National standards need be drawn up for incident reporting in maternity settings, according to the investigation into care failings at University Hospitals of Morecambe Bay Foundation Trust.
Morecambe Bay Investigation into avoidable deaths of mothers and babies at the trust found it had failed to provide sufficient detail of complaints in its reporting.
The inquiry also found there was a “distortion of the truth in responses to investigation, including particularly the supposed universal lack of knowledge of the significance of hypothermia in a newborn baby”.
It said “in this context, events such as the disappearance of records, although capable of innocent explanation, concerned us”.
“Professional regulatory bodies should clarify and reinforce the duty of professional staff to report concerns about clinical services”
A national protocol setting out the duties of trusts and staff when taking part in inquests should also be drawn up, according to the investigation report, which it said should include a mandatory requirement that staff are not coached in what answers to provide.
This followed evidence uncovered by the inquiry of “model answers” being circulated to staff ahead of an inquest.
Meanwhile, the investigatory report commended the introduction of the duty of candour for all NHS workers and the introduction of a national policy on whistleblowing.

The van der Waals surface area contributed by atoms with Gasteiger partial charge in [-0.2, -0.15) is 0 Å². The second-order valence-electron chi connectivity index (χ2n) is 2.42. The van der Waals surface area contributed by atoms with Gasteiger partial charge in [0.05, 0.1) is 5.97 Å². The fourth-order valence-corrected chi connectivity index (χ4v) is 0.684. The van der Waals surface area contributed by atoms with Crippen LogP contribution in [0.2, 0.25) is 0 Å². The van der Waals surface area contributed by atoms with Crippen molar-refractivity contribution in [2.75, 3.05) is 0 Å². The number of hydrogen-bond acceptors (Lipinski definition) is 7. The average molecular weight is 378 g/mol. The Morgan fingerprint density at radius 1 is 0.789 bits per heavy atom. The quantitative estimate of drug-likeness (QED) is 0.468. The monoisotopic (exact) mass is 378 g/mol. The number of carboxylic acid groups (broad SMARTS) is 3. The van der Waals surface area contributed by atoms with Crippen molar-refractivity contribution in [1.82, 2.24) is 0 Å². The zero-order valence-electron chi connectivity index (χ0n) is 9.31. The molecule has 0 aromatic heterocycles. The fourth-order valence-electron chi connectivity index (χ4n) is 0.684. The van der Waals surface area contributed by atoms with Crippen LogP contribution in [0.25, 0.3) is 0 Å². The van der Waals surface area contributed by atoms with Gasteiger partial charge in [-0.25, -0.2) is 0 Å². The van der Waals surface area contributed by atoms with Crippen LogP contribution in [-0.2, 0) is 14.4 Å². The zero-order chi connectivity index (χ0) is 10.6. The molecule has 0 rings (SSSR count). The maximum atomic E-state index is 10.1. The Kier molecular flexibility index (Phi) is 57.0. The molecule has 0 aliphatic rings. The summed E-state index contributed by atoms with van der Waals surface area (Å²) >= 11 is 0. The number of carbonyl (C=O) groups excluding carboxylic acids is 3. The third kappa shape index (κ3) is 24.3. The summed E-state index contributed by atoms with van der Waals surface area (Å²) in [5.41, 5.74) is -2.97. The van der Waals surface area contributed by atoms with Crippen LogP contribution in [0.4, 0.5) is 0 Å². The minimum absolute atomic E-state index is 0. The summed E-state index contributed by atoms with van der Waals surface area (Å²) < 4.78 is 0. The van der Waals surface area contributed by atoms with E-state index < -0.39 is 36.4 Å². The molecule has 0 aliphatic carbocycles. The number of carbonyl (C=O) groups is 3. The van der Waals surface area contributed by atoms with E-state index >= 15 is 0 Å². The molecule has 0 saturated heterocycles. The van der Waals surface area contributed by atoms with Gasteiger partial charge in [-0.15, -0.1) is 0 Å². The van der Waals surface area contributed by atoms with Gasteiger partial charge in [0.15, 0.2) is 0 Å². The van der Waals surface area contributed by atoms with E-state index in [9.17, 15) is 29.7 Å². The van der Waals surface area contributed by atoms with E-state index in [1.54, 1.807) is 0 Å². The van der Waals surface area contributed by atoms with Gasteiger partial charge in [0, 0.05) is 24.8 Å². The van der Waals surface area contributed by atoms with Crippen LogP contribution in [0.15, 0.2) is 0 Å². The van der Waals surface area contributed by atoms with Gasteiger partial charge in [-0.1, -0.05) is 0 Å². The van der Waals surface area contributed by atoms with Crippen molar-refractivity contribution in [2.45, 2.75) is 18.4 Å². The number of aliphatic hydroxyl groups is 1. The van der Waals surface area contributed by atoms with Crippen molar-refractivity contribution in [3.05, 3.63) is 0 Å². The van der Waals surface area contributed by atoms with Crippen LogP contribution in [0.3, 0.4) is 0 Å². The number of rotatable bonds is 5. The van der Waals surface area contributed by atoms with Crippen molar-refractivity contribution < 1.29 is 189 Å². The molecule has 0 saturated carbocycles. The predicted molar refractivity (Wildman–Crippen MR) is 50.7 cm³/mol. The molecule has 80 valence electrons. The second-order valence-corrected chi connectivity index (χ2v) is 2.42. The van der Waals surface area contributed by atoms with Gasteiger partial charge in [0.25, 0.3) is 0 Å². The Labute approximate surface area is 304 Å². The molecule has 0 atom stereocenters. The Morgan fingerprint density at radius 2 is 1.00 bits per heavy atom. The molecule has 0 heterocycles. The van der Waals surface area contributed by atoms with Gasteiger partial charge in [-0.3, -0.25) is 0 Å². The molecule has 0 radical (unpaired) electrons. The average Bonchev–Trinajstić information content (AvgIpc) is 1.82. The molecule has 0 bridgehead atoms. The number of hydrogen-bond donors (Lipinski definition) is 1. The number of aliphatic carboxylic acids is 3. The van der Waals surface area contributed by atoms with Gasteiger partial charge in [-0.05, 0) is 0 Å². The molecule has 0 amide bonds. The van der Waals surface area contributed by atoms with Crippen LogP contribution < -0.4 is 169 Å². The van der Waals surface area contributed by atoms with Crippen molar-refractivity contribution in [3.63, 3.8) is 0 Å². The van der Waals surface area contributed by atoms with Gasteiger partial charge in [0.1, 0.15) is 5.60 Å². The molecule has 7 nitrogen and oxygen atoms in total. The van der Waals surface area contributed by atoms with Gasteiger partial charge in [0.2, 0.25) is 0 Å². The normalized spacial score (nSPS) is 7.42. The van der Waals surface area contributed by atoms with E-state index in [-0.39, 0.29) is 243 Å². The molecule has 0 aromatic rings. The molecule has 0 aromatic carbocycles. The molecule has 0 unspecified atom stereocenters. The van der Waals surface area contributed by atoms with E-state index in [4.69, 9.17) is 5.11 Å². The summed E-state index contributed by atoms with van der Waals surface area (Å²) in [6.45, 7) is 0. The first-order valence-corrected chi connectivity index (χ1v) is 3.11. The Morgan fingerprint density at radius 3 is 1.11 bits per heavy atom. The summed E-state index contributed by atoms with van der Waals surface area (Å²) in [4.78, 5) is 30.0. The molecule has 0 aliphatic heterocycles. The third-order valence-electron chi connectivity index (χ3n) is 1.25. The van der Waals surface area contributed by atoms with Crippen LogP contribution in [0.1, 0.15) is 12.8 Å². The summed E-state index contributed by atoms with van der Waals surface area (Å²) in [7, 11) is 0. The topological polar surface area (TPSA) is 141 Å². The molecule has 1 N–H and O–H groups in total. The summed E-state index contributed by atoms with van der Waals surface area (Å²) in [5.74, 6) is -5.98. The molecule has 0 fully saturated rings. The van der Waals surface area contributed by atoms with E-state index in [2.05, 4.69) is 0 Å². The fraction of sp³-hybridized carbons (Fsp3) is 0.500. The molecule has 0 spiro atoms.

It added: “Professional regulatory bodies should clarify and reinforce the duty of professional staff to report concerns about clinical services, particularly where these relate to patient safety, and the mechanism to do so. Failure to report concerns should be regarded as a lapse from professional standards.”
The report also highlighted the “ineffectual” system of statutory supervision for midwives identified at the trust – which often involved a conflict of interest for a midwife who was both a risk manager and supervisor.
“Every midwife and nurse has a responsibility to speak up when things go wrong”
It said that while it was not within its remit to examine this system nationally, it believed this problem was not unique to the trust and called for an “urgent response” to a recent King’s Fund report that recommended the system be reformed.
Jackie Smith, chief executive and registrar of the Nursing and Midwifery Council, said: “Every midwife and nurse has a responsibility to speak up when things go wrong and the work we are doing with the General Medical Council on the duty of candour will reinforce that duty to speak up.
She added that she was “pleased” the inquiry had acknowledged the need to remove supervision from the regulator’s legislation.
“With the necessary and long overdue changes to our legislation, we can make further improvements,” she said.